Well, we’re finally coming to the end of this retrospective, and not a moment too soon! Ixalan’s story got its first chapter on Wednesday, and I can’t wait to turn my attention to the new set and its story next week. But first, it’s time to look at the block that seems to be meant to bring the first act of the Gatewatch Story to a close. I’ve already written about Magic Origins, Battle for Zendikar, Shadows Over Innistrad, and Kaladesh. Now it’s time for Amonkhet!

The Cards

Alright, let’s start with the story spotlights: Renewed Faith, Cruel Reality, Anointed Procession, By Force, and Gideon’s Intervention. This is a cool shift in the way Wizards does Story Spotlights—highlighting a single character’s journey—and I’d love to see more of this in the future.

I really like how this framed the set with the story of how Gideon gets from having his heart leap at the sight of Oketra the True to putting himself between a god’s weapon and one of the plane’s people. Gideon’s Intervention is also thrilling on-card storytelling: it’s one heck of a first-set cliffhanger (especially given how poorly facing down a god has tended to work out for Gideon previously), and it revved me into high gear with predictions that being denied his Worthy-ness would ignite Djeru’s spark as a planeswalker.

Beyond the Story Spotlights, the gods were an impressive quintet, and Temmet, Vizier of Naktamun was a flavorful way of telling a story with Embalm. Liliana’s Mastery gave Lili a little space to shine, but Nissa was oddly missing outside of the
Gatewatch’s nifty arrival card, Open Into Wonder. Approach of the Second Sun did a nice job setting up the zeitgeist of the plane, much like Inventors’ Fair in Kaladesh.

Hour of Devastation as a set is, for me, the apex of Gatewatch-era on-card storytelling, and I’m excited to see where Wizards continues from here. The use of the Hours theme to the story spotlights (Hour of Revelation, Hour of Glory, Hour of Promise, Hour of Eternity, and Hour of Devastation) offered a compelling way of tracking the process by which Naktamun falls to Bolas’s prepared and prophesized apocalypse. The balance of having one Hour in each color was really pleasing aesthetically, and it gave a nice tour of the story’s big players (the new gods, the Eternals, the Gatewatch and Bolas).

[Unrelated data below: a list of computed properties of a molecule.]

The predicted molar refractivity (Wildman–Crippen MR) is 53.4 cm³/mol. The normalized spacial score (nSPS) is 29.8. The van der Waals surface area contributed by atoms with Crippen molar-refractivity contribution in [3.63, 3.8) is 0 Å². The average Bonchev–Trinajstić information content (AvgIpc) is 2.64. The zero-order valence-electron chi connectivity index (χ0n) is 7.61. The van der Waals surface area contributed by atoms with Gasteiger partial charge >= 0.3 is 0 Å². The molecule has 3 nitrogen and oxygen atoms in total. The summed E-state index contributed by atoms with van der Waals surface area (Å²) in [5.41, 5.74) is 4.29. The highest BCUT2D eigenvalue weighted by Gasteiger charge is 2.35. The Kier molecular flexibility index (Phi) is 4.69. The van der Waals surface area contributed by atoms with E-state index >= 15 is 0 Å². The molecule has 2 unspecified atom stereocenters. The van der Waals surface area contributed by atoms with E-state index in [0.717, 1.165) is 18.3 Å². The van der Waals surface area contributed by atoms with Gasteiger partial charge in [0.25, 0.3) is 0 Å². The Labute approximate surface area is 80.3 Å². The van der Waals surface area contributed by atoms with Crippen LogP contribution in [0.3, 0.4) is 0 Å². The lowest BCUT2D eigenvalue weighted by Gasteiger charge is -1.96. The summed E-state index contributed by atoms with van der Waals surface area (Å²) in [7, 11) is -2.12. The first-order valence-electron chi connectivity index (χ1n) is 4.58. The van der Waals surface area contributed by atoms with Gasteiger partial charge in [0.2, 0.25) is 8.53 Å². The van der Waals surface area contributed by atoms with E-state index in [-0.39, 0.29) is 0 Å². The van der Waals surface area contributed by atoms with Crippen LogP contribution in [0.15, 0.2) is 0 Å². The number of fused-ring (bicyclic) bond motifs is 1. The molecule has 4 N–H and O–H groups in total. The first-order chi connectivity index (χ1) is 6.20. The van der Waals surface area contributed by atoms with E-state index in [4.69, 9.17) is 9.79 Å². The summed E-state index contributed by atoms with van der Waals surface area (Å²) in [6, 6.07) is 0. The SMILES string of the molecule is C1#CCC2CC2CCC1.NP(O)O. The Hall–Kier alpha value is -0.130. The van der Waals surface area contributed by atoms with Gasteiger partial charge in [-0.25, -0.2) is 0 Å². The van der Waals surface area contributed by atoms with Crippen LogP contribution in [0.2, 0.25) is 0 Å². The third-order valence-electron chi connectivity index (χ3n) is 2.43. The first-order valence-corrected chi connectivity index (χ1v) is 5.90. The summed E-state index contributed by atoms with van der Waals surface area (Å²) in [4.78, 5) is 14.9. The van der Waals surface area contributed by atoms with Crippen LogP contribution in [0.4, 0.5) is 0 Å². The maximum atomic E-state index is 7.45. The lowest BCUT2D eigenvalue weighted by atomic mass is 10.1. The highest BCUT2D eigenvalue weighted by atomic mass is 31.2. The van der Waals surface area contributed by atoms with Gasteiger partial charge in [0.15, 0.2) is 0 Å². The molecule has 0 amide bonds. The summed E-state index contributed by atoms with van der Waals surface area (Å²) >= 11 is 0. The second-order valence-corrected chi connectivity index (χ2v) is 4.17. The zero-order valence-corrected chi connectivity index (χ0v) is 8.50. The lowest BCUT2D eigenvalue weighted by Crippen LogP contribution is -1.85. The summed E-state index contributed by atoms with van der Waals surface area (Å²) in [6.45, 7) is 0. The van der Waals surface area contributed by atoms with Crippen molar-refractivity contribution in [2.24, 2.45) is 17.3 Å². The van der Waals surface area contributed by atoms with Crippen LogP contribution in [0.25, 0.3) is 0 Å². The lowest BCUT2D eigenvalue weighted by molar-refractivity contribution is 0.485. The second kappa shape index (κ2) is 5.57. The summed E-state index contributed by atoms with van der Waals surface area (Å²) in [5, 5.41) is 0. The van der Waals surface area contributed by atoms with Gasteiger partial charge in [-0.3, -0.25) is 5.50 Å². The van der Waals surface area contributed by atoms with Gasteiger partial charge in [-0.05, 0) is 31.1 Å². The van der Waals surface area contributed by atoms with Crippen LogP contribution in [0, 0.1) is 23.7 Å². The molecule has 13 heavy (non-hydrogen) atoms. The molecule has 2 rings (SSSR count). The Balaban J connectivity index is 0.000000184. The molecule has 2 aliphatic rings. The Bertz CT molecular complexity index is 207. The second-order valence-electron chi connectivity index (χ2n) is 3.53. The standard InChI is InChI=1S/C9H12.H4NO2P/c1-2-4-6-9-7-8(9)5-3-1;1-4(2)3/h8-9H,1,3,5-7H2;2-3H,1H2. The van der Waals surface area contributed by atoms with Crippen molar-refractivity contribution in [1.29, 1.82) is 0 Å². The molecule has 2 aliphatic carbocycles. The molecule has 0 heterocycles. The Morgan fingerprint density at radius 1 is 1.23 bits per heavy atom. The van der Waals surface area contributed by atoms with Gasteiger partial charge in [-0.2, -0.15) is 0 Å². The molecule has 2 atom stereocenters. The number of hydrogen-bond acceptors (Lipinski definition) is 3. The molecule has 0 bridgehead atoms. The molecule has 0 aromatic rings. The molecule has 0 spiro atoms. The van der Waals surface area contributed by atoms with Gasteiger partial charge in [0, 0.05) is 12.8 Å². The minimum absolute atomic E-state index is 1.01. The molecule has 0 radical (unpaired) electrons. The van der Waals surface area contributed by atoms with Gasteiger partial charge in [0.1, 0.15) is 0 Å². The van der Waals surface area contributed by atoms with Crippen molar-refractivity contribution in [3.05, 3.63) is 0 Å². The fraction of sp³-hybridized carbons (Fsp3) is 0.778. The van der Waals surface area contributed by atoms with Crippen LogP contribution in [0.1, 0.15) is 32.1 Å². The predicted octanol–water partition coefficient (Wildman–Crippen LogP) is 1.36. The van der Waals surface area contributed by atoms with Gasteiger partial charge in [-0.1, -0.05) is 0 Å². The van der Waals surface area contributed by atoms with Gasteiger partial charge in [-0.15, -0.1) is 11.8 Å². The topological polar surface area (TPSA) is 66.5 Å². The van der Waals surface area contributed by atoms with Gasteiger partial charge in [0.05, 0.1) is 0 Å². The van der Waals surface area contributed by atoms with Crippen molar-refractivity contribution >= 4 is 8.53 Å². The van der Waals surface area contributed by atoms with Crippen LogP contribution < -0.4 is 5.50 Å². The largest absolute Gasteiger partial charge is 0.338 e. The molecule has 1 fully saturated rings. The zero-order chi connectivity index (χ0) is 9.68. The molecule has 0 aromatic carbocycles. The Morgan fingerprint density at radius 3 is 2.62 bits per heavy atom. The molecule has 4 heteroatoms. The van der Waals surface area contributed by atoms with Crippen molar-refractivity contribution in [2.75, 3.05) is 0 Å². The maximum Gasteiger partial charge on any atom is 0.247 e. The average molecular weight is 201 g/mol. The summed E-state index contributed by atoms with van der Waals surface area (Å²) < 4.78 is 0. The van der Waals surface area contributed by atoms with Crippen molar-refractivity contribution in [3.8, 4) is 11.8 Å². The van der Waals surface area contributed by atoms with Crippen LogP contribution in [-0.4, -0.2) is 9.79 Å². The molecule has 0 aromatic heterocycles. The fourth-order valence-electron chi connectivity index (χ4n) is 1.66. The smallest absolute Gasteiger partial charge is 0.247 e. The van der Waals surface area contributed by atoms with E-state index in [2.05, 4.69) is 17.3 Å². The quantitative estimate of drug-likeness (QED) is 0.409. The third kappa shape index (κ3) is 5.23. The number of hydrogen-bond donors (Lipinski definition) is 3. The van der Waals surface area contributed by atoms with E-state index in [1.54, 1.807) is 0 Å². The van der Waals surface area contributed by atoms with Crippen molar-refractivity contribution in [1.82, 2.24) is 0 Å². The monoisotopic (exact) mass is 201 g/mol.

We got key moments in Samut and Djeru’s journey that helped to flesh out their arc (Djeru’s Renunciation, Crash Through, Life Goes On). We got the exerted gods cycle (Oketra’s Last Mercy, Kefnet’s Last Word, Bontu’s Last Reckoning, Rhonas’s Last Stand, and Hazoret’s Undying Fury). The first four served as elegies for what each god was about, while Hazoret’s Undying Fury gave a nice hint at Hazoret’s eventual survival.

Solemnity and Tragic Lesson helped bring home the tragedy of the gods’ deaths, with Solemnity also helping to cap Gideon’s challenging journey with the gods of Amonkhet. Puncturing Blow gives a welcome moment of hope, with the people of Amonkhet bringing down The Scorpion God. The Defeat cycle is effective as a way of getting at Bolas’s total triumph. I also like how the gloom of some of these more overtly story-related cards finds some relief in the surprising humor of the set overall.